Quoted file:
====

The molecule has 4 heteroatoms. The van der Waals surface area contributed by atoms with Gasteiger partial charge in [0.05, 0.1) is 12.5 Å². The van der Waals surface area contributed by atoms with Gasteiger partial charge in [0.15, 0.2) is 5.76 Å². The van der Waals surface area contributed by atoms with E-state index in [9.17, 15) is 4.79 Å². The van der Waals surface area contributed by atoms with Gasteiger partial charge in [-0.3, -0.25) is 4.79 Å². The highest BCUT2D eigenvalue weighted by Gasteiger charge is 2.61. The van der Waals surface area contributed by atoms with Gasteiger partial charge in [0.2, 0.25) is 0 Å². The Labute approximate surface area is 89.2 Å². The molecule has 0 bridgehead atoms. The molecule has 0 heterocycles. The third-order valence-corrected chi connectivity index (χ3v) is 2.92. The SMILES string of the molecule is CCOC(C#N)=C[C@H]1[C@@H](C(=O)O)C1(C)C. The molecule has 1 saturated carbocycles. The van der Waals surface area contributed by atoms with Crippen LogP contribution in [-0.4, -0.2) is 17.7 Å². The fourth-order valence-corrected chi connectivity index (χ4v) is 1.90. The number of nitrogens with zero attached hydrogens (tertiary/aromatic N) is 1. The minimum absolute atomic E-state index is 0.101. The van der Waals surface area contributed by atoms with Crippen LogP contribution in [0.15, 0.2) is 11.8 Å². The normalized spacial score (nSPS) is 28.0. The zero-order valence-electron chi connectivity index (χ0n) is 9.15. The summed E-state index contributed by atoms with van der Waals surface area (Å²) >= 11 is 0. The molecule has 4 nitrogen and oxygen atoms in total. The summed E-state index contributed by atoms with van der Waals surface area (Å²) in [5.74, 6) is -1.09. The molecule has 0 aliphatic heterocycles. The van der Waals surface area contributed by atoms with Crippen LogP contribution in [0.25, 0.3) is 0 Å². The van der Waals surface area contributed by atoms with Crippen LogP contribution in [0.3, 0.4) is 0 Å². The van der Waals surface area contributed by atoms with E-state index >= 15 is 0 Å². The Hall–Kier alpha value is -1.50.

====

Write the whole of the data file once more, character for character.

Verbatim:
The molecule has 4 heteroatoms. The van der Waals surface area contributed by atoms with Gasteiger partial charge in [0.05, 0.1) is 12.5 Å². The van der Waals surface area contributed by atoms with Gasteiger partial charge in [0.15, 0.2) is 5.76 Å². The van der Waals surface area contributed by atoms with E-state index in [9.17, 15) is 4.79 Å². The van der Waals surface area contributed by atoms with Gasteiger partial charge in [-0.3, -0.25) is 4.79 Å². The highest BCUT2D eigenvalue weighted by Gasteiger charge is 2.61. The van der Waals surface area contributed by atoms with Gasteiger partial charge in [0.2, 0.25) is 0 Å². The Labute approximate surface area is 89.2 Å². The molecule has 0 bridgehead atoms. The molecule has 0 heterocycles. The third-order valence-corrected chi connectivity index (χ3v) is 2.92. The SMILES string of the molecule is CCOC(C#N)=C[C@H]1[C@@H](C(=O)O)C1(C)C. The molecule has 1 saturated carbocycles. The van der Waals surface area contributed by atoms with Crippen LogP contribution in [-0.4, -0.2) is 17.7 Å². The fourth-order valence-corrected chi connectivity index (χ4v) is 1.90. The number of nitrogens with zero attached hydrogens (tertiary/aromatic N) is 1. The minimum absolute atomic E-state index is 0.101. The van der Waals surface area contributed by atoms with Crippen LogP contribution in [0.15, 0.2) is 11.8 Å². The normalized spacial score (nSPS) is 28.0. The zero-order valence-electron chi connectivity index (χ0n) is 9.15. The summed E-state index contributed by atoms with van der Waals surface area (Å²) >= 11 is 0. The molecule has 4 nitrogen and oxygen atoms in total. The summed E-state index contributed by atoms with van der Waals surface area (Å²) in [5.74, 6) is -1.09. The molecule has 0 aliphatic heterocycles. The van der Waals surface area contributed by atoms with Crippen LogP contribution in [0.25, 0.3) is 0 Å². The van der Waals surface area contributed by atoms with Crippen LogP contribution in [0.3, 0.4) is 0 Å². The van der Waals surface area contributed by atoms with E-state index >= 15 is 0 Å². The Hall–Kier alpha value is -1.50.